First Greek Encounter with a Parrot

  In the ancient Mediterranean parrots were an exotic bird. They were rare, they were multicoloured and they could even repeat human words more convincingly than the native mimics: starlings, magpies and nightingales. Understandably, then, when they appeared, they were attention-grabbers. Indeed, in some periods of antiquity Beachcombing can barely read a source without tripping […]

Crow Bombs: Avian Missiles in the Medieval World November 9, 2010

Author: Beach Combing | in : Medieval
Crow Bombs: Avian Missiles in the Medieval World

Beachcombing has spent the last few hours enjoying a medieval work named the Book of Fires (Liber Ignium). The author’s alleged name, Mark the Greek is not certain and the text survives in Latin that means we cannot be certain either that it was originally written in Greek: though the structure of the Latin sentences would suggest […]

On Church Fathers and Peacock Flesh… November 8, 2010

Author: Beach Combing | in : Ancient
On Church Fathers and Peacock Flesh...

Beachcombing doesn’t much care for the greatest Church Father of them all, Augustine. Perhaps its what ‘the Confessor’ did to his mother and his concubine. Perhaps it is his rather smug treatment of Britain’s first fanatic, Pelagius. Perhaps it is his Latin that is so tiresomely balanced and his apparently imbalanced thinking. But Beachcombing must […]

Baby-Eating Eagles November 5, 2010

Author: Beach Combing | in : Contemporary, Medieval, Modern
Baby-Eating Eagles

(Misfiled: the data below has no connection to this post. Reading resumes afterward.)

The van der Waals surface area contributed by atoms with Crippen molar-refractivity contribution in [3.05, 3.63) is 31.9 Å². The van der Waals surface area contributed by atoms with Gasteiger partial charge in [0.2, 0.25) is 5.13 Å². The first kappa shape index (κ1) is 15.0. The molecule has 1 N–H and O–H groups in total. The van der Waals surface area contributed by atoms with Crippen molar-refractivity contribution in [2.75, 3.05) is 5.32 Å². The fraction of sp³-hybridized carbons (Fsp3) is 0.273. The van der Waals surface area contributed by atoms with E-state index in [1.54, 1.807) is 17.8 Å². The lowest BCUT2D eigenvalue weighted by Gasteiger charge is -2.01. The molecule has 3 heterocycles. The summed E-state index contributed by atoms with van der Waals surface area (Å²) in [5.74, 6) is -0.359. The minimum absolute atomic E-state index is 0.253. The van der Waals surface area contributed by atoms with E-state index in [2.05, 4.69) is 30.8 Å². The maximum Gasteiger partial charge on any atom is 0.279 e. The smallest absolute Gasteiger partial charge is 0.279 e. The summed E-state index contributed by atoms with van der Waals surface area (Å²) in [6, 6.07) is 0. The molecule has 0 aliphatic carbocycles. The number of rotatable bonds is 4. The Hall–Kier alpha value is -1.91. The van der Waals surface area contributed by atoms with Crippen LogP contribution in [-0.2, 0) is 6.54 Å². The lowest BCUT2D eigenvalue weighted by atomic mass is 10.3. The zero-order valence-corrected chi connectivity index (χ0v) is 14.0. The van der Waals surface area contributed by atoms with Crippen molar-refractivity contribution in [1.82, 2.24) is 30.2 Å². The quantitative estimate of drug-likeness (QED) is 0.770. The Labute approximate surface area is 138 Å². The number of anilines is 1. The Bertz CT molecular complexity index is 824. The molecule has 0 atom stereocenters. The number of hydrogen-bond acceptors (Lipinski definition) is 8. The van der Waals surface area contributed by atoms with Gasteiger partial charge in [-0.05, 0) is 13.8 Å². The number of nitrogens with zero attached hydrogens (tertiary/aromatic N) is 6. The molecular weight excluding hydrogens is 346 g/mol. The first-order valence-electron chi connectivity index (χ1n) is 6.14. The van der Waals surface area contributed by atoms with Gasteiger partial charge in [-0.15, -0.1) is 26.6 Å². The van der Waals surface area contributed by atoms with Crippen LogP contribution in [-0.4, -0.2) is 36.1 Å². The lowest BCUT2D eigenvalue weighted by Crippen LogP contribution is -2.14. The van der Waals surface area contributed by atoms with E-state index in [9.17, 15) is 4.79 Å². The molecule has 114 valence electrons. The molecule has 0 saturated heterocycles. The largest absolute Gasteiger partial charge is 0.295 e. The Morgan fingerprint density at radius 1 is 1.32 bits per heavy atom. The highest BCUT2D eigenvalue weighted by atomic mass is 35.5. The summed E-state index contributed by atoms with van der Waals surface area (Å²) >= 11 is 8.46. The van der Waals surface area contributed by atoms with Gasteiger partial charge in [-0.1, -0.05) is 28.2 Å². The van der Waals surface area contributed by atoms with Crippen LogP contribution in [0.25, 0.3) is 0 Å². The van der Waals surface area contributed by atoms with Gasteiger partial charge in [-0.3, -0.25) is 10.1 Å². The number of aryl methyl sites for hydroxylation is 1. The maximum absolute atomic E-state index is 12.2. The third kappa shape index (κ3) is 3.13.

When Beachcombing first came to Italy, many years ago, he spent a summer in a room with an enormous wardrobe – the stuff of C.S. Lewis fantasies. This wardrobe was not only huge, but it also had a memorable print on the front. An eagle was being attacked by a weepy mother and in the […]

The Moas of Cannibal Gorge November 4, 2010

Author: Beach Combing | in : Modern
The Moas of Cannibal Gorge

Beachcombing is in an ornithological mood this month. It all started off with the druidic ravens at the Tower of London, then came the hibernating swallows, the parrots of Orinoco, swan-necked Mary Beard and today, to round off the series, he turns to one of his favourite bird stories of all time: the moa of the Cannibal […]

The mystery of the hibernating hirundines October 31, 2010

Author: Beach Combing | in : Modern
The mystery of the hibernating hirundines

Humans create ideas to explain natural phenomenon. Most of these explanations are worth little more than the cinders that Beachcombing nightly sweeps up from the fire. These explanations are then superseded by other explanations – that typically bear as little relation to truth – and so knowledge marches heroically on… Inevitably, though some branches of […]

Druidic Ravens at the Tower of London? October 10, 2010

Author: Beach Combing | in : Ancient, Contemporary, Medieval, Modern
Druidic Ravens at the Tower of London?

Beachcombing got an email this week from a Canadian history student. ‘Seeing as you seem to have knowledge of historical things quite off the beaten track I thought I’d seek some historic tourism advice. I’m a Canadian history student and over Christmas I’ll be travelling to London. I plan on a doing a couple of […]